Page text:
Fine Art
This is a sample curriculum for the Fine Art concentration. Please look under All Courses for other course listings.
1st Year / Fall

Computer Systems I

The purpose of this course is to give an overview of the inner workings of computer systems. It will cover the many facets of computers, including logic, hardware, programming and software, how they communicate to create networks and how to use that knowledge to make informed technical choices. It will review the theory, history and cultural context behind the emergence of computer systems, which has shaped the current technological state of affairs. Students will also learn to configure hardware and software for specific tasks, including motion graphics, 3D animation and fine art.

Creative Programming for Artists I

This course is intended for students who have no prior exposure to programming and who want to build their own tools to create digital art. We will take a close look at the techniques used to program simple manipulations of video and sound works, control these with a broad range of external controllers that are commercially available, as well as with simple camera and motion-tracking techniques. The course will consist of lectures and presentations, with a short assignment after each session. Software and hardware includes: Max/MSP/Jitter and the Processing language tool set; Arduino, iCube, and other I/O devices; Korg Nano, QuNeo and MIDI-based controllers; Kinect, Leap, and other 3D interfaces; iPhone, iPad, and smartphone apps that are able to control the computer.

Digital Art Seminar I

This seminar addresses many aspects of digital art history and theory, including the evolution of digital technologies through an examination of the key theorists and practicing artists who have defined the digital media field. The primary goal is to expose students to the broad range of ideas and forms of expression that the digital arts encompass. Students will clarify and expand their personal creative niche within the context of contemporary art and culture, through research, short written assignments and creative experimentation. This lecture series offers a historical and theoretical foundation in the digital arts, along with establishing a familiarity with contemporary art in New York City through gallery visits, artist talks and guest lectures.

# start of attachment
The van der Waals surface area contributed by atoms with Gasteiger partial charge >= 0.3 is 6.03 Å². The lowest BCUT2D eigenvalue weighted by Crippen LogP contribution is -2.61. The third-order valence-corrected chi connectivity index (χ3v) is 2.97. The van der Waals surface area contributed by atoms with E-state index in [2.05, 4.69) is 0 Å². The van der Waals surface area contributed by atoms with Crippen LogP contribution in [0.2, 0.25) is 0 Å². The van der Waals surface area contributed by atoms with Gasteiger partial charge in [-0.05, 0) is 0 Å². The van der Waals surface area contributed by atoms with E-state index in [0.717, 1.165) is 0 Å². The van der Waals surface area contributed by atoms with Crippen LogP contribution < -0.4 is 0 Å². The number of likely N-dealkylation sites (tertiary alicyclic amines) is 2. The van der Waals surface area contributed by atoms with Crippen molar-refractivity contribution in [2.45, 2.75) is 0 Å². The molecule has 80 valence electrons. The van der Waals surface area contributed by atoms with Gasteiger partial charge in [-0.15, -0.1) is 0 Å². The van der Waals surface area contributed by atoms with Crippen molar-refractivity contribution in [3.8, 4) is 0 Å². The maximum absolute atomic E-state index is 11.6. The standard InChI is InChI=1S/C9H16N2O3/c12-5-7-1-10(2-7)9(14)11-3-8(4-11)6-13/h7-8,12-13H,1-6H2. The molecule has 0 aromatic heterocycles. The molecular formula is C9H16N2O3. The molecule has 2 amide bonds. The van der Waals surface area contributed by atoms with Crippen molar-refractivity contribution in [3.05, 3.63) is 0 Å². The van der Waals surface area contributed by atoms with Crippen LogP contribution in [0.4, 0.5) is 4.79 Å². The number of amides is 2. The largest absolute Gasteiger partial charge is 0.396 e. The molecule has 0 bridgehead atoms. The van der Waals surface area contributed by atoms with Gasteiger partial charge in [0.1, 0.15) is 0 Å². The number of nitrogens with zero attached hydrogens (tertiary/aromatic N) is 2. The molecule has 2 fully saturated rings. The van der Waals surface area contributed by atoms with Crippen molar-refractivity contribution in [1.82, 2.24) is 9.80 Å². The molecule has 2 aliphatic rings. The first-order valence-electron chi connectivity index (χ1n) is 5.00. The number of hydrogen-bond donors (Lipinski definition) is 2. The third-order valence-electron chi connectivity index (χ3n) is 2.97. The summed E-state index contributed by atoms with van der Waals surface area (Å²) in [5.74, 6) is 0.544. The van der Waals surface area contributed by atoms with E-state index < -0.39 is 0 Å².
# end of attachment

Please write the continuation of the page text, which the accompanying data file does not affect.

Interface Design: From Ideation to Realization

This course will investigate how to construct ideas through design, research, storyboarding and wireframes. Students will examine what design can accomplish and the impact it has on a larger scale. Assignments will explore specific ways of building usable, effective and meaningful interface designs for mobile devices, tablets, desktop computers and/or any imaginable interactive surface. The goals of the course are to connect the dots of user experience within the flow of a specific activity with different devices.

New Forms in Media

Sixty years ago, video was only seen on television. Today, the electronic moving image is also experienced via the Internet, as live performances, and within sculptures and installations on various digital platforms. This studio course will investigate how to create media art. Lens-based image acquisition with various types of video cameras (surveillance, action cameras, UHD) will be explored, as will cameras that capture RGB and depth in three dimensions. Interactive and performance video forms and their technologies will also be examined through the many ways that media art can be displayed, such as multichannel environ- ments and projection mapping. Emerging media art distribution platforms will be covered. Students will complete a project in at least two of the following mediums: Internet, installation, visual performance, interactive video, sculpture, hybrid forms.

New Media in Contemporary Art

This course will explore artistic developments in new media over the past century, with a particular focus on artistic practices that examine or embrace new circumstances in the media and technologies of our time. Key works will be presented and discussed in light of the evolution of creative expression. Students will also research and discuss the concepts presented by critics and theorists. The term “new media” will be treated broadly to include developments in contemporary art, interaction, Internet-based work, film, photography and radio, as well as the beliefs and expectations that accompany new technologies.